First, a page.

we observe strange painting behaviour when an exception in uncaught in a swing listener like this:

        new ListSelectionListener() {
            public void valueChanged(ListSelectionEvent e) {
                ... no try catch and npe exception happens

is it because we're throwing in swing and interrupt normal paint/updates? In window that throws we begin to see buttons in weird places, scroll bars appear multiple times. If so what to do? try/catch on every swing listener?


The reason of the strange painting is indeed the exception thrown by the listener. The solution is to avoid exceptions in listeners.

Embedding every listener code inside a try/catch block is not the solution, though. The solution is to avoid bugs, and fix them when they appear. The strange painting, along with the stack trace of the exception, is what allows you to detect when you have a bug in your listener code. A NullPointerException should never happen. If it happens, you have a bug. Catching the exception and swallowing it will only make the bug worse, because it will be undetected and will, for example, cause the display of wrong information to the user, which could make a disastrous action based on this wrong information.

  • Seriously? The solution is never have bugs? – Colin Aug 30 '11 at 12:49
  • 1
    The solution for a bug is to fix the bug. You could hide the bug, but it could lead to other, more difficult to find, and nastier bugs later. Let's say you need to display a big red binking label if some medical test reveals a cancer. And let's say you have a bug just before the line displaying the big red blinking label. Would you prefer to notice the bug directly and fix it? Or would you prefer to hide the bug and thus never display the big red blinking label, causing the patient to die because the cancer was not noticed? – JB Nizet Aug 30 '11 at 12:56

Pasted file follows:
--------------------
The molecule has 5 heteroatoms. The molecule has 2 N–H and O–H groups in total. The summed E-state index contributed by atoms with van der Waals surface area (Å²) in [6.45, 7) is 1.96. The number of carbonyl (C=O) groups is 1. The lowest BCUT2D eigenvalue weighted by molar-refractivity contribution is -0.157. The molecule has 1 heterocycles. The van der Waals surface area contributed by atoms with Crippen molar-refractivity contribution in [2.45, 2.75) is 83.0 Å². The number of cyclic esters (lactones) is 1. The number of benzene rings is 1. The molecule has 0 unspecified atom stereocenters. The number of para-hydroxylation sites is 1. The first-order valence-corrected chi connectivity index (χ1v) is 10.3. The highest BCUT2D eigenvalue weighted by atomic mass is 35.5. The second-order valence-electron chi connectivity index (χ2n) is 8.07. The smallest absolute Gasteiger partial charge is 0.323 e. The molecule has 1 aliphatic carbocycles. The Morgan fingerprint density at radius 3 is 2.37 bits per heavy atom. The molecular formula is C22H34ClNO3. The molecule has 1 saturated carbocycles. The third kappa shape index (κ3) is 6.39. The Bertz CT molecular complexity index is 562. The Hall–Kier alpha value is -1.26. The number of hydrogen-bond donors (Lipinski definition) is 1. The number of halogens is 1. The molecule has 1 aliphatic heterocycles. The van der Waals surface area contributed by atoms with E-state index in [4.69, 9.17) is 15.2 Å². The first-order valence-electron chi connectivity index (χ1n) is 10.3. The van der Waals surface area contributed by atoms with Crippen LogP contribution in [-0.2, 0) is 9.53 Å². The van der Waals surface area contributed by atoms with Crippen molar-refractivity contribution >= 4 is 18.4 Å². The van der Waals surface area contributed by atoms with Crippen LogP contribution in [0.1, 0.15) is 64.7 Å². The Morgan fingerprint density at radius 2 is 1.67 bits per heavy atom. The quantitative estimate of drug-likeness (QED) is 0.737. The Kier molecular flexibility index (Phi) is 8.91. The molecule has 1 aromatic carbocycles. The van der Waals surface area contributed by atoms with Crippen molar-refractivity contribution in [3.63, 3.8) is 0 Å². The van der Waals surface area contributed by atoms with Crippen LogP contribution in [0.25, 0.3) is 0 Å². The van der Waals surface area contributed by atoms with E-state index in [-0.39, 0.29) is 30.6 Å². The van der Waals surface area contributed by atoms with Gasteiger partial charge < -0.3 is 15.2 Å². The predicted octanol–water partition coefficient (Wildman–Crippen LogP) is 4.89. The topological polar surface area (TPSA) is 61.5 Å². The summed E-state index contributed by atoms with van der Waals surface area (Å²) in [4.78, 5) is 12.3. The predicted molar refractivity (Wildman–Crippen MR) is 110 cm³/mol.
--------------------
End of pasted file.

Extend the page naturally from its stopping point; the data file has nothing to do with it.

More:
By default, Swing doesn't do a particularly good job of handling unexpected exceptions. As you guessed, Swing clearly is not recovering cleanly in your particular situation.

Given that bugs happen, I prefer to provide an exception handler which displays a dialog to the user. This dialog ideally would have a "Report Bug" button that will allow the user to email the stack trace back to you so that you can fix the problem. The dialog should also allow the user to just ignore the problem and continue. When the dialog is closed you should just return normally which should leave the AWT event queue unaffected.

This type of dialog is useful not only for your users but also for anyone working on the code. Developers will run into crashes more frequently than users, and it is very helpful to have a dialog where the developer can choose to investigate the crash or just ignore it.

See this related thread which describes how to set up an exception handler:

How can I catch AWT thread exceptions in Java?

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